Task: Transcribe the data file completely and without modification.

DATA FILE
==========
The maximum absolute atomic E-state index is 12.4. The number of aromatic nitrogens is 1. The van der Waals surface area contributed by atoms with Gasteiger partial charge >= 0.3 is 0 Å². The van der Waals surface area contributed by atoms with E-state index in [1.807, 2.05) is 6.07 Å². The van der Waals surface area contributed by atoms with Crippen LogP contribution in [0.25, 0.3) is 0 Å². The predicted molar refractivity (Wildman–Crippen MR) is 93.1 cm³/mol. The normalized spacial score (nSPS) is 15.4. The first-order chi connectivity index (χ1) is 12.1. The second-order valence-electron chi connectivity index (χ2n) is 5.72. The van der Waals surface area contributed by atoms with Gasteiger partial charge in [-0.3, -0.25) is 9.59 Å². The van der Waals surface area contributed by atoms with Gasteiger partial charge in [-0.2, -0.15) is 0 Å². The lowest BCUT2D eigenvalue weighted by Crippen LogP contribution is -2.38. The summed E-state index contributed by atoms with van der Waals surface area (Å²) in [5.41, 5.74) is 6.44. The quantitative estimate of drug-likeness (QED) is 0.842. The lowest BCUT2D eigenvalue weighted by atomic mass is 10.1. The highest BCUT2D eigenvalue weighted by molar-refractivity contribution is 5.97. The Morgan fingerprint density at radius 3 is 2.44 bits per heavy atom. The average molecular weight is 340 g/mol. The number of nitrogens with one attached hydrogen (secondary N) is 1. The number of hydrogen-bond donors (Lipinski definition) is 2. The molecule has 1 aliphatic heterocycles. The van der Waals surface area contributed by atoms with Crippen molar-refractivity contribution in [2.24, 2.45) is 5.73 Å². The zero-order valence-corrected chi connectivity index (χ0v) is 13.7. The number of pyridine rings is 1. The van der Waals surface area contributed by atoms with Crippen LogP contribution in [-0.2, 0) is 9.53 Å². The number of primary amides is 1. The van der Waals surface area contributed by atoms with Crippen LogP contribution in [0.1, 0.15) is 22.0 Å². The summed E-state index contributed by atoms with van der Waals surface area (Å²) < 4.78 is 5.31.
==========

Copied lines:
The maximum absolute atomic E-state index is 12.4. The number of aromatic nitrogens is 1. The van der Waals surface area contributed by atoms with Gasteiger partial charge >= 0.3 is 0 Å². The van der Waals surface area contributed by atoms with E-state index in [1.807, 2.05) is 6.07 Å². The van der Waals surface area contributed by atoms with Crippen LogP contribution in [0.25, 0.3) is 0 Å². The predicted molar refractivity (Wildman–Crippen MR) is 93.1 cm³/mol. The normalized spacial score (nSPS) is 15.4. The first-order chi connectivity index (χ1) is 12.1. The second-order valence-electron chi connectivity index (χ2n) is 5.72. The van der Waals surface area contributed by atoms with Gasteiger partial charge in [-0.3, -0.25) is 9.59 Å². The van der Waals surface area contributed by atoms with Gasteiger partial charge in [-0.2, -0.15) is 0 Å². The lowest BCUT2D eigenvalue weighted by Crippen LogP contribution is -2.38. The summed E-state index contributed by atoms with van der Waals surface area (Å²) in [5.41, 5.74) is 6.44. The quantitative estimate of drug-likeness (QED) is 0.842. The lowest BCUT2D eigenvalue weighted by atomic mass is 10.1. The highest BCUT2D eigenvalue weighted by molar-refractivity contribution is 5.97. The Morgan fingerprint density at radius 3 is 2.44 bits per heavy atom. The average molecular weight is 340 g/mol. The number of nitrogens with one attached hydrogen (secondary N) is 1. The number of hydrogen-bond donors (Lipinski definition) is 2. The molecule has 1 aliphatic heterocycles. The van der Waals surface area contributed by atoms with Crippen molar-refractivity contribution in [2.24, 2.45) is 5.73 Å². The zero-order valence-corrected chi connectivity index (χ0v) is 13.7. The number of pyridine rings is 1. The van der Waals surface area contributed by atoms with Crippen LogP contribution in [-0.2, 0) is 9.53 Å². The number of primary amides is 1. The van der Waals surface area contributed by atoms with Crippen LogP contribution in [0.1, 0.15) is 22.0 Å². The summed E-state index contributed by atoms with van der Waals surface area (Å²) < 4.78 is 5.31.